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EP1141 Reproductive outcomes after treatment of patients with gestational trophoblastic neoplasia
  1. S Srijaipracharoen and
  2. S Tangjitgamol
  1. Obstetrics and Gynecology, Faculty of Medicine Vajira Hospital, Navamindradhiraj University, Bangkok, Thailand


Introduction/Background To assess reproductive outcomes including menstrual and fertility function of gestational trophoblastic neoplasia (GTN) patients after treatment.

Methodology Patients with GTN who had clinical data in our institution present were identified. Data collected were age at GTN diagnosis, menstrual and obstetrical history, characteristics of GTN, treatment and reproductive outcomes including menstrual and fertility function after treatment.

Results From 115 GTN patients, 73 patients had available data and were included in the study. Median age at GTN diagnosis was 32.8 years (range, 17–52 years), with 75.7% aged ≤ 40 years and 97.3% ≤ 50 years. Clinico-pathological data of the patients were presented elsewhere. In brief, 74.3% had FIGO stage I disease and 85.1% were classified as low risk by WHO scoring system. Total hysterectomy was performed in 20.3% (or 21.6% including one patient who had hysterectomy prior to GTN diagnosis): prior to or after few cycles of chemotherapy were performed in 12.2% and 8.1% respectively. Median age of the patients who had or did not have hysterectomy were 41.2 years (range, 27–52 years) vs 31.4 years (range, 17–50 years) respectively (p<0.001). Among 59 patients who did not undergo hysterectomy, all except one had chemotherapy. Methotrexate and actinomycin-D were the most common first-and second-line chemotherapy, 74.1% and 80.0% respectively. Menstrual history was uncertain in almost all patients. Total of 27.0% of all patients or 34.5% of patients who had preserved uterus achieved pregnancy at least once with the median interval time of 44.0 months (range, 2.7–97.3 months) after complete treatment.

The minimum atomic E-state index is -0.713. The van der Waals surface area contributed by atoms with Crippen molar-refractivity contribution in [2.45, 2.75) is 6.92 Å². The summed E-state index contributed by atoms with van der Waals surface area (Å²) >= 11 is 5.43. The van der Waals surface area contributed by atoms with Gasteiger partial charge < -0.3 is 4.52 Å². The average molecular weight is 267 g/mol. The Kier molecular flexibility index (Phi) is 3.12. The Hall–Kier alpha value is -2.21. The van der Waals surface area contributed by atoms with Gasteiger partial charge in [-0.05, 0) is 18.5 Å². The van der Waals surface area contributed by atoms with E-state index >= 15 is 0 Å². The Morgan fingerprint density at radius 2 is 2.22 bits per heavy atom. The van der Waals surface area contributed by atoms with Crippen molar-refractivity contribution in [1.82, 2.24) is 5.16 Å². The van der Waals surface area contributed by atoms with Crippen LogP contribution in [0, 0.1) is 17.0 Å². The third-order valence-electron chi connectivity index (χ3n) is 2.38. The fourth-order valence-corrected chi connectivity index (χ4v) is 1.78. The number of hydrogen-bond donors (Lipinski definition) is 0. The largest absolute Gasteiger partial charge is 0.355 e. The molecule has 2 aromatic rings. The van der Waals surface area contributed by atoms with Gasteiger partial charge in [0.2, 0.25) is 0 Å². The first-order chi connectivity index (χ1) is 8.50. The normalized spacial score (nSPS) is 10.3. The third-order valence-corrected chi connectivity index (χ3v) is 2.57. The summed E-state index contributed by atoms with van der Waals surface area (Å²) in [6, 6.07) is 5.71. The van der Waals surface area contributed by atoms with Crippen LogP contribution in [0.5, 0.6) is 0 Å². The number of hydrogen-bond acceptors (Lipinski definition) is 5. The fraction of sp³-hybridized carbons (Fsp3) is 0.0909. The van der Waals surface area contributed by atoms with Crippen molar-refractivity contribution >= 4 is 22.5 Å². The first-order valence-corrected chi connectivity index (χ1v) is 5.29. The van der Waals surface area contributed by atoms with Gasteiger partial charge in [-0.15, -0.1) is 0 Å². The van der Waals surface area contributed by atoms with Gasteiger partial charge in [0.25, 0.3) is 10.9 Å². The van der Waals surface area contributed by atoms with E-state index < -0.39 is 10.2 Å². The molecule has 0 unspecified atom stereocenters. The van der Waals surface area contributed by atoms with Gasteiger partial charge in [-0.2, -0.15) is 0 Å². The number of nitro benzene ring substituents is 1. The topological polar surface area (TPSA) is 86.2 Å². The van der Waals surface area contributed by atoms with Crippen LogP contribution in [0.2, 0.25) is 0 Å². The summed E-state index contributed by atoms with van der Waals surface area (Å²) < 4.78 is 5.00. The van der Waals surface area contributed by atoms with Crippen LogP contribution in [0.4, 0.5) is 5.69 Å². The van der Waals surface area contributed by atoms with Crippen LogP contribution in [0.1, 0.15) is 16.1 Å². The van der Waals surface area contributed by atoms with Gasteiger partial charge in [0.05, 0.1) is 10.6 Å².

Conclusion Approximately 76% of GTN patients aged 40 years or younger. Majority were in early stage and low risk. Nearly 35% of the patients who did not have hysterectomy could have at least 1 pregnancy after treatment with chemotherapy.

Disclosure Nothing to disclose

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